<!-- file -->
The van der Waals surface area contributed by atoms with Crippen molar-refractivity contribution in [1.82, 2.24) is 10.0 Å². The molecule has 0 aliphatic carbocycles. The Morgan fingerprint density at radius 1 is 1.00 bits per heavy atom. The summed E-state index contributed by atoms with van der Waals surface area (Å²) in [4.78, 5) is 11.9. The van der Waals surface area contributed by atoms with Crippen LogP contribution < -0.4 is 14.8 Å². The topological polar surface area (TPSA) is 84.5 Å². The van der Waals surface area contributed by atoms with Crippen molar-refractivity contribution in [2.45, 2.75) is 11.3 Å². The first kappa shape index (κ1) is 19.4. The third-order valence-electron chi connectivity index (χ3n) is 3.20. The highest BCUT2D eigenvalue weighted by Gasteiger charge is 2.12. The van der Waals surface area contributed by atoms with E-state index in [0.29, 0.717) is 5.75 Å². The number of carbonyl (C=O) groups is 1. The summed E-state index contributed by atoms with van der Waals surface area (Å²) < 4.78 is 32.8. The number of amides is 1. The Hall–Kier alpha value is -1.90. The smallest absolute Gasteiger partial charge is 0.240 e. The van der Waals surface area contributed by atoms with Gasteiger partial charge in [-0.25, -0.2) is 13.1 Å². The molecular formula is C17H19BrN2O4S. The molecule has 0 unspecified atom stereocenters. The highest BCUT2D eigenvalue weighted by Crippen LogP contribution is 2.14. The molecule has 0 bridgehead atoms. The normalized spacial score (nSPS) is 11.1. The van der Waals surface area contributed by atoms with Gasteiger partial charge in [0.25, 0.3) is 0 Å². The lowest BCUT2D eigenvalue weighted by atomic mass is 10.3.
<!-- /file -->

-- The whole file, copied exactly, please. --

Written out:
The van der Waals surface area contributed by atoms with Crippen molar-refractivity contribution in [1.82, 2.24) is 10.0 Å². The molecule has 0 aliphatic carbocycles. The Morgan fingerprint density at radius 1 is 1.00 bits per heavy atom. The summed E-state index contributed by atoms with van der Waals surface area (Å²) in [4.78, 5) is 11.9. The van der Waals surface area contributed by atoms with Crippen LogP contribution < -0.4 is 14.8 Å². The topological polar surface area (TPSA) is 84.5 Å². The van der Waals surface area contributed by atoms with Crippen molar-refractivity contribution in [2.45, 2.75) is 11.3 Å². The first kappa shape index (κ1) is 19.4. The third-order valence-electron chi connectivity index (χ3n) is 3.20. The highest BCUT2D eigenvalue weighted by Gasteiger charge is 2.12. The van der Waals surface area contributed by atoms with E-state index in [0.29, 0.717) is 5.75 Å². The number of carbonyl (C=O) groups is 1. The summed E-state index contributed by atoms with van der Waals surface area (Å²) < 4.78 is 32.8. The number of amides is 1. The Hall–Kier alpha value is -1.90. The smallest absolute Gasteiger partial charge is 0.240 e. The van der Waals surface area contributed by atoms with Gasteiger partial charge in [-0.25, -0.2) is 13.1 Å². The molecular formula is C17H19BrN2O4S. The molecule has 0 unspecified atom stereocenters. The highest BCUT2D eigenvalue weighted by Crippen LogP contribution is 2.14. The molecule has 0 bridgehead atoms. The normalized spacial score (nSPS) is 11.1. The van der Waals surface area contributed by atoms with Gasteiger partial charge in [0.25, 0.3) is 0 Å². The lowest BCUT2D eigenvalue weighted by atomic mass is 10.3.